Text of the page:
Cisco has confirmed it patched a high-severity flaw that was impacting its IOx application hosting environment.
Cisco IOx is an application environment that allows consistent deployment of applications that are independent of the network infrastructure and docker tooling for development. It is used by a wide range of businesses, from manufacturing, to energy, to the public sector.
The flaw, tracked as CVE-2023-20076, allowed threat actors to achieve persistence on the operating system, thus gaining the ability to execute commands, remotely.
Who is affected?
“An attacker could exploit this vulnerability by deploying and activating an application in the Cisco IOx application hosting environment with a crafted activation payload file,” Cisco said (opens in new tab) in its security advisory.
Users running IOS XE without native docker support are affected, as well as those running 800 Series Industrial ISR routers, CGR1000 compute modules, IC3000 industrial compute gateways, IR510 WPAN industrial routers, and Cisco Catalyst access point (COS-APs) endpoints (opens in new tab).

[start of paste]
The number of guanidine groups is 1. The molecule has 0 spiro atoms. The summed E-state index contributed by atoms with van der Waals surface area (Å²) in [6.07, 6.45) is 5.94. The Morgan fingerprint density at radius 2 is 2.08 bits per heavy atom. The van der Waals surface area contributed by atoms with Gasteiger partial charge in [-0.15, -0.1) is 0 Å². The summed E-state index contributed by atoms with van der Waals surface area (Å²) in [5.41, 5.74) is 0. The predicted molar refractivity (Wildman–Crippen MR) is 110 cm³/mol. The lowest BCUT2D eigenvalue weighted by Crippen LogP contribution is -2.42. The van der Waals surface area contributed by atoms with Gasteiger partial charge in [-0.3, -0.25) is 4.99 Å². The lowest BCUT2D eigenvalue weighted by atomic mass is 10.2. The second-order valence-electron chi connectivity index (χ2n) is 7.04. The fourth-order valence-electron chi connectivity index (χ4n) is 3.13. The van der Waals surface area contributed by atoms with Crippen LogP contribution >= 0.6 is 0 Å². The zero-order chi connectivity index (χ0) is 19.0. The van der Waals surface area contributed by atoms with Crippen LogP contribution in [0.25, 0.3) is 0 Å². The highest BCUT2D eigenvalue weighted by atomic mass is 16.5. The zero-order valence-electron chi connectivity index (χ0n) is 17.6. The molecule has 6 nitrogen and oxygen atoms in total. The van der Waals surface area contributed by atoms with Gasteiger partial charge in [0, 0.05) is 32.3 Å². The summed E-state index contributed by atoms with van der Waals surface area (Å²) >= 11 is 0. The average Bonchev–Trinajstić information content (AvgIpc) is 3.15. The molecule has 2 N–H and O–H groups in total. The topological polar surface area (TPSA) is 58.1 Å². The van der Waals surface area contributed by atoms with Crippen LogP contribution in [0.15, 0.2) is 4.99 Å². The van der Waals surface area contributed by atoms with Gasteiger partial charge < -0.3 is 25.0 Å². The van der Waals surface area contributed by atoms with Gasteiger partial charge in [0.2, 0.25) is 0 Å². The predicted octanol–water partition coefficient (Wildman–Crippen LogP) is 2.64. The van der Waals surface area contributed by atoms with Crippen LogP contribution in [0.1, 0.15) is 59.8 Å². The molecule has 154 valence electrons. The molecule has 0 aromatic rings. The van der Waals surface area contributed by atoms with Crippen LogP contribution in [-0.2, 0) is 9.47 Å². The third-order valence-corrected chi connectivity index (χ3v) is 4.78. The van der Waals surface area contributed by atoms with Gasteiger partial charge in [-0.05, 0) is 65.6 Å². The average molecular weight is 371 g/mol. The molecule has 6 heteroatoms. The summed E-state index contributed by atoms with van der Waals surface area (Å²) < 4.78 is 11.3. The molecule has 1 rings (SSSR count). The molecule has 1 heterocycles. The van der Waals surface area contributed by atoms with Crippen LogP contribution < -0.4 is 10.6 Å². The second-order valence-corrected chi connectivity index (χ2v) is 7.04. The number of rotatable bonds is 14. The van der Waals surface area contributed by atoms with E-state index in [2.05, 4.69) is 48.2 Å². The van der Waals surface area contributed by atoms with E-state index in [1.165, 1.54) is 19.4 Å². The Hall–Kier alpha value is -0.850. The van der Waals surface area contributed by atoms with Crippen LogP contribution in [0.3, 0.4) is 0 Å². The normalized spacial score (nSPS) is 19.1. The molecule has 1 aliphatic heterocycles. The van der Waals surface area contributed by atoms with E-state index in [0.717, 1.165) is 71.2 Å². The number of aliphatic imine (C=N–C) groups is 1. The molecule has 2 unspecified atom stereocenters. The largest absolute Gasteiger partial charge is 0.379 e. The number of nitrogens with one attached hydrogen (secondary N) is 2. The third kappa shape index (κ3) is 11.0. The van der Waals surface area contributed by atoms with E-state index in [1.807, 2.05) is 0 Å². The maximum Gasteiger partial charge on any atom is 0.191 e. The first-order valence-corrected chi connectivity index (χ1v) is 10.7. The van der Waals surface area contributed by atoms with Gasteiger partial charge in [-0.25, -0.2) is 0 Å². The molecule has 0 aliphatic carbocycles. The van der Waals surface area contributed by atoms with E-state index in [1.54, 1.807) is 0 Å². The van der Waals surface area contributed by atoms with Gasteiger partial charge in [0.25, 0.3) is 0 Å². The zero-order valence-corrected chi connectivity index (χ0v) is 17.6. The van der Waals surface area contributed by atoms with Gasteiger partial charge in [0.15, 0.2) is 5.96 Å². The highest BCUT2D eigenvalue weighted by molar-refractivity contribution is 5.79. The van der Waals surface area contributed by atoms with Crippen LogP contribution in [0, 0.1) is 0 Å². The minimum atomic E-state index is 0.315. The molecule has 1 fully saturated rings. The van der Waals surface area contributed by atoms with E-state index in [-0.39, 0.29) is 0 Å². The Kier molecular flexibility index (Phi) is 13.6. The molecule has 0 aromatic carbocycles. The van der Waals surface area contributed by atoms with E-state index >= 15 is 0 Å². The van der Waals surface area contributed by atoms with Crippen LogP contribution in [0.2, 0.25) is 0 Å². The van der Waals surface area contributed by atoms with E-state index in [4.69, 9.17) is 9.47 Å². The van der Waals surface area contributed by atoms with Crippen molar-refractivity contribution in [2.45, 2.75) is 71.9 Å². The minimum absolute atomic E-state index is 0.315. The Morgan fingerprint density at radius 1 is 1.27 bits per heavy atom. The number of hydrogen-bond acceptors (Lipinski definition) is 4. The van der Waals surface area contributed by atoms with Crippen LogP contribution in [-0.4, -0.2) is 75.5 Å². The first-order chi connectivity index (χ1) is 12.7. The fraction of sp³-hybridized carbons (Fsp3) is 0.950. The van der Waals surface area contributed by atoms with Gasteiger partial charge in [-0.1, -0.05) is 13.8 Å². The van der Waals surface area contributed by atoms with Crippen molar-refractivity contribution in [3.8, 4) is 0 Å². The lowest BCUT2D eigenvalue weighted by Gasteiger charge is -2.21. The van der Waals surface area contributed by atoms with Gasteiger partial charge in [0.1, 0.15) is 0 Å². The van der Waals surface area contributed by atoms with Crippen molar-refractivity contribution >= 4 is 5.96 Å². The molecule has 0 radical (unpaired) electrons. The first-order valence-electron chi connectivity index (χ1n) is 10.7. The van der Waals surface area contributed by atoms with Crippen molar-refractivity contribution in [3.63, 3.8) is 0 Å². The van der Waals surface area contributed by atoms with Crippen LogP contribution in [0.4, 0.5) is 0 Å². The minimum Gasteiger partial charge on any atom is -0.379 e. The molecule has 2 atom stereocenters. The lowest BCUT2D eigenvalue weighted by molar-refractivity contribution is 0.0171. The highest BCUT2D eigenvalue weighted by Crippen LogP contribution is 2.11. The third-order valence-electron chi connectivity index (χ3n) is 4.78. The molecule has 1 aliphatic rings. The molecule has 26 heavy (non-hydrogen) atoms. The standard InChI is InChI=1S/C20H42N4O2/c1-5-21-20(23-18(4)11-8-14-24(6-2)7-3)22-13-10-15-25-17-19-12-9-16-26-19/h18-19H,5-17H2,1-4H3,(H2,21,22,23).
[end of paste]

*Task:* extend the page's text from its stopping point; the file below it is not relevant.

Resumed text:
Catalyst 9000 Series switches, IOS XR and NX-OS software, and Meraki products, are unaffected by the flaw, the company added.
The caveat with this vulnerability is that the threat actors need to already be authenticated as an administrator on the vulnerable systems.
Still, researchers from Trellix, who first discovered the flaw, said crooks could easily pair this vulnerability with others, in their malicious campaigns. Authentication can be obtained with default login credentials (many users never change them), as well as through phishing and social engineering.
After authenticating, CVE-2023-20076 can be abused for “unrestricted access, allowing malicious code to lurk in the system and persist across reboots and firmware upgrades.”
“Side-stepping this security measure means that if an attacker exploits this vulnerability, the malicious package will keep running until the device is factory reset or until it is manually deleted.”
The good news is that so far there is no evidence of the flaw being exploited in the wild but still, if you use this solution, make sure it’s updated to the latest version.
Via: BleepingComputer (opens in new tab)